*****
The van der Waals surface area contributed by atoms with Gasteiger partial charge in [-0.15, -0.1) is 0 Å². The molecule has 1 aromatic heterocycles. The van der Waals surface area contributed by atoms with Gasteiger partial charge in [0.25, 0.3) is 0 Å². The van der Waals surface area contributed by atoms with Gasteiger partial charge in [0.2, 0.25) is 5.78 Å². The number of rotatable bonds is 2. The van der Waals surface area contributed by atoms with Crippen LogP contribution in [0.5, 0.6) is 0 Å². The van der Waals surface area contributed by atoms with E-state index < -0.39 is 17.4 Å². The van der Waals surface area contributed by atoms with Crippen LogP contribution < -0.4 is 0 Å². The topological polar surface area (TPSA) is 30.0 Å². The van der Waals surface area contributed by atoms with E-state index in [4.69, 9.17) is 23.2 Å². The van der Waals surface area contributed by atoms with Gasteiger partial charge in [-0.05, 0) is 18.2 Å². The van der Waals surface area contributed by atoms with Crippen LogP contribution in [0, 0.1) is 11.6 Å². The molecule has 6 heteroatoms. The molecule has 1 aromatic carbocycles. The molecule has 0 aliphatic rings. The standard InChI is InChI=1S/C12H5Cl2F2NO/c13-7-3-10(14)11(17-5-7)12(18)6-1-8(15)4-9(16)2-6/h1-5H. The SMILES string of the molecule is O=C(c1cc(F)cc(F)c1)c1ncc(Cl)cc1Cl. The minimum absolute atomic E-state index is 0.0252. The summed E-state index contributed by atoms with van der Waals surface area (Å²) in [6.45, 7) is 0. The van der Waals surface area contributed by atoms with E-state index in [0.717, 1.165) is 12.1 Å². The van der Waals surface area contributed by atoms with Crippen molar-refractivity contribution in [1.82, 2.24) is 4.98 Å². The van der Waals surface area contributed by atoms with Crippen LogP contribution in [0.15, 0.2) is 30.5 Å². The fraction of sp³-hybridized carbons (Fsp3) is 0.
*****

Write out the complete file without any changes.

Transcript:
The van der Waals surface area contributed by atoms with Gasteiger partial charge in [-0.15, -0.1) is 0 Å². The molecule has 1 aromatic heterocycles. The van der Waals surface area contributed by atoms with Gasteiger partial charge in [0.25, 0.3) is 0 Å². The van der Waals surface area contributed by atoms with Gasteiger partial charge in [0.2, 0.25) is 5.78 Å². The number of rotatable bonds is 2. The van der Waals surface area contributed by atoms with Crippen LogP contribution in [0.5, 0.6) is 0 Å². The van der Waals surface area contributed by atoms with E-state index < -0.39 is 17.4 Å². The van der Waals surface area contributed by atoms with Crippen LogP contribution < -0.4 is 0 Å². The topological polar surface area (TPSA) is 30.0 Å². The van der Waals surface area contributed by atoms with E-state index in [4.69, 9.17) is 23.2 Å². The van der Waals surface area contributed by atoms with Gasteiger partial charge in [-0.05, 0) is 18.2 Å². The van der Waals surface area contributed by atoms with Crippen LogP contribution in [0, 0.1) is 11.6 Å². The molecule has 6 heteroatoms. The molecule has 1 aromatic carbocycles. The molecule has 0 aliphatic rings. The standard InChI is InChI=1S/C12H5Cl2F2NO/c13-7-3-10(14)11(17-5-7)12(18)6-1-8(15)4-9(16)2-6/h1-5H. The SMILES string of the molecule is O=C(c1cc(F)cc(F)c1)c1ncc(Cl)cc1Cl. The minimum absolute atomic E-state index is 0.0252. The summed E-state index contributed by atoms with van der Waals surface area (Å²) in [6.45, 7) is 0. The van der Waals surface area contributed by atoms with E-state index in [0.717, 1.165) is 12.1 Å². The van der Waals surface area contributed by atoms with Crippen molar-refractivity contribution in [1.82, 2.24) is 4.98 Å². The van der Waals surface area contributed by atoms with Crippen LogP contribution in [0.15, 0.2) is 30.5 Å². The fraction of sp³-hybridized carbons (Fsp3) is 0.